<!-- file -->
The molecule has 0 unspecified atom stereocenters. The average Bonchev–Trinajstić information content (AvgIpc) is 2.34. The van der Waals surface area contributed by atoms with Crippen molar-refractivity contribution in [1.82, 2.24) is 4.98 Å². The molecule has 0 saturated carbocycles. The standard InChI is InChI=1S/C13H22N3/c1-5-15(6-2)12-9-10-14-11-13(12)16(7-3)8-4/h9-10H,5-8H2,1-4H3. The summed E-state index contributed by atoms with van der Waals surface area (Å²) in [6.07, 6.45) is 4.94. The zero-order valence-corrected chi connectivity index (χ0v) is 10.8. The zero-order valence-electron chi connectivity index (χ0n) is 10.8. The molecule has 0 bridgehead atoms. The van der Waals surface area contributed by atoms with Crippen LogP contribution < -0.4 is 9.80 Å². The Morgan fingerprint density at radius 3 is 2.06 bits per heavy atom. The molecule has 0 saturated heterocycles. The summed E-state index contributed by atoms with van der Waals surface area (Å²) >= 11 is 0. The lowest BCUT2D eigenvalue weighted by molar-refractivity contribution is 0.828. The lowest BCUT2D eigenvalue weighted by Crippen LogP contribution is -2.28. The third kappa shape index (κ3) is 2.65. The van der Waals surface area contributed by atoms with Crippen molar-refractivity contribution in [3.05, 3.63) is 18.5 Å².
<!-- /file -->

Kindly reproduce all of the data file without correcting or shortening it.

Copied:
The molecule has 0 unspecified atom stereocenters. The average Bonchev–Trinajstić information content (AvgIpc) is 2.34. The van der Waals surface area contributed by atoms with Crippen molar-refractivity contribution in [1.82, 2.24) is 4.98 Å². The molecule has 0 saturated carbocycles. The standard InChI is InChI=1S/C13H22N3/c1-5-15(6-2)12-9-10-14-11-13(12)16(7-3)8-4/h9-10H,5-8H2,1-4H3. The summed E-state index contributed by atoms with van der Waals surface area (Å²) in [6.07, 6.45) is 4.94. The zero-order valence-corrected chi connectivity index (χ0v) is 10.8. The zero-order valence-electron chi connectivity index (χ0n) is 10.8. The molecule has 0 bridgehead atoms. The van der Waals surface area contributed by atoms with Crippen LogP contribution < -0.4 is 9.80 Å². The Morgan fingerprint density at radius 3 is 2.06 bits per heavy atom. The molecule has 0 saturated heterocycles. The summed E-state index contributed by atoms with van der Waals surface area (Å²) >= 11 is 0. The lowest BCUT2D eigenvalue weighted by molar-refractivity contribution is 0.828. The lowest BCUT2D eigenvalue weighted by Crippen LogP contribution is -2.28. The third kappa shape index (κ3) is 2.65. The van der Waals surface area contributed by atoms with Crippen molar-refractivity contribution in [3.05, 3.63) is 18.5 Å².